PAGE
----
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Fri May 30, 2014, 11:20 AM

Time line - Santa Barbara County Sheriff's office re: the killings in Isla Vista

last week. I work for the County.

Community: New Information on Isla Vista Mass Murder Case
The Santa Barbara County Sheriff’s Office is releasing further information regarding the April 30th "check the welfare" call involving deceased mass murder suspect Elliot Rodger. Also being released is a time-line of when the Sheriff’s Office received the so-called "Retribution" video and the 137-page "manifesto." The Sheriff’s Office also wants to clarify information about a reported attempt by Rodger’s family to contact law enforcement the night of the shooting rampage.
April 30, 2014 "Check the Welfare" Call
At approximately 10:17 p.m. on Wednesday, April 30, 2014, the Santa Barbara County Emergency Communications Center received a call from a mental health staff member assigned to answer the Santa Barbara County Alcohol, Drug and Mental Health Toll Free Access Line. The staff member requested deputies check the welfare of 22-year-old Elliot Rodger, who lived at an apartment in the 6500 block of Seville Road in Isla Vista. The staff member said she had been contacted by a person who identified himself as a friend of Elliot Rodger. Based on information from the caller and Elliot Rodger’s mother, the staff member on the Mental Health hot line requested a welfare check on Elliot Rodger.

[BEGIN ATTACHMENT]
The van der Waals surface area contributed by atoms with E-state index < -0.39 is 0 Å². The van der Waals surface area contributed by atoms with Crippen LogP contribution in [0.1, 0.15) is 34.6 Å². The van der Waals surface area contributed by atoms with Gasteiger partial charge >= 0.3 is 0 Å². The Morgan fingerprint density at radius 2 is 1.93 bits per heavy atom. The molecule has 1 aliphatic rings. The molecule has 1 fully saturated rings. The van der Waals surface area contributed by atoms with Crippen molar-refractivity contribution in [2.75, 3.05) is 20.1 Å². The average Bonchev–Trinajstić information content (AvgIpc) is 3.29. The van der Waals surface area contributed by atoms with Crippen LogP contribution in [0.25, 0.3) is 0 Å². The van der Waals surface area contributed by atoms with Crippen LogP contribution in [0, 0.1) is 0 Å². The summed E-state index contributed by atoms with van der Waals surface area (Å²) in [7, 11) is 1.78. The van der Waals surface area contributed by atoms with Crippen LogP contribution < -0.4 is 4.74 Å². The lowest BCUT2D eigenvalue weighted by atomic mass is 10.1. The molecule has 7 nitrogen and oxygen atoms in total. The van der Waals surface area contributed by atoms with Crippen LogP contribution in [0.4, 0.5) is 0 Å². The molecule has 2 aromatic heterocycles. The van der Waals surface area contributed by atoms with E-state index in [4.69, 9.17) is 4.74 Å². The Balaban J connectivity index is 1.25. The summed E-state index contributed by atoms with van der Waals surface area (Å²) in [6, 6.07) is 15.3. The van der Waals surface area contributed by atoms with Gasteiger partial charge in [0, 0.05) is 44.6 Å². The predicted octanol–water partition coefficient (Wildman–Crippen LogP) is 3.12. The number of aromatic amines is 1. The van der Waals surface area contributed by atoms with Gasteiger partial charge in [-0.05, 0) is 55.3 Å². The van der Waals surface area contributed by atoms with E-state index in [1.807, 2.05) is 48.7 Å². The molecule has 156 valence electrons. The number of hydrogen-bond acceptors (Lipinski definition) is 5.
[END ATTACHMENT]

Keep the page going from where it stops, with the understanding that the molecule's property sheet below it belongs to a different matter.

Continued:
Four Sheriff’s deputies and a UCSB police officer assigned to the Isla Vista Foot Patrol, along with a dispatcher-in-training, responded to the call. The Isla Vista Foot Patrol is made up of Sheriff’s deputies and UCSB police officers who offer community policing by patrolling the area in groups of two or three, primarily on foot or bicycle, to protect and serve the large student population and other Isla Vista residents and visitors. Typically, in a "check the welfare" call of this nature, only two deputies would respond. In this case, deputies who were not assigned to the call, but who were familiar with Rodger as a victim in a January 2014 petty theft case, also decided to respond.
When Sheriff’s deputies arrived at Rodger’s address, they contacted him outside of his residence. Deputies found Rodger to be shy, timid and polite. When questioned by the deputies about reported disturbing videos he had posted on-line, Rodger told them he was having trouble fitting in socially in Isla Vista and the videos were merely a way of expressing himself. Based upon the information available to them at the time, Sheriff’s deputies concluded that Rodger was not an immediate threat to himself or others, and that they did not have cause to place him on an involuntary mental health hold, or to enter or search his residence. Therefore, they did not view the videos or conduct a weapons check on Rodger.
A Sheriff’s deputy on-scene called Rodger’s mother and briefed her on the situation. He then passed the phone to Rodger so he could speak to his mother directly. During the conversation with his mother, Rodger told her he was fine and that he would call her later. Before leaving, deputies gave Rodger information on several local services he could contact if he needed help, including calling the Sheriff’s Office. Deputies’ contact with Rodger lasted approximately ten minutes.
Based on the information reviewed thus far, the Sheriff’s Office has determined that the deputies who responded handled the call in a professional manner consistent with state law and department policy.
The Timeline for Receipt of the "Manifesto" and "Retribution"Video
The Sheriff’s Office became aware of and received the "Retribution" video and the 137-page "manifesto" approximately one hour after the shooting rampage occurred.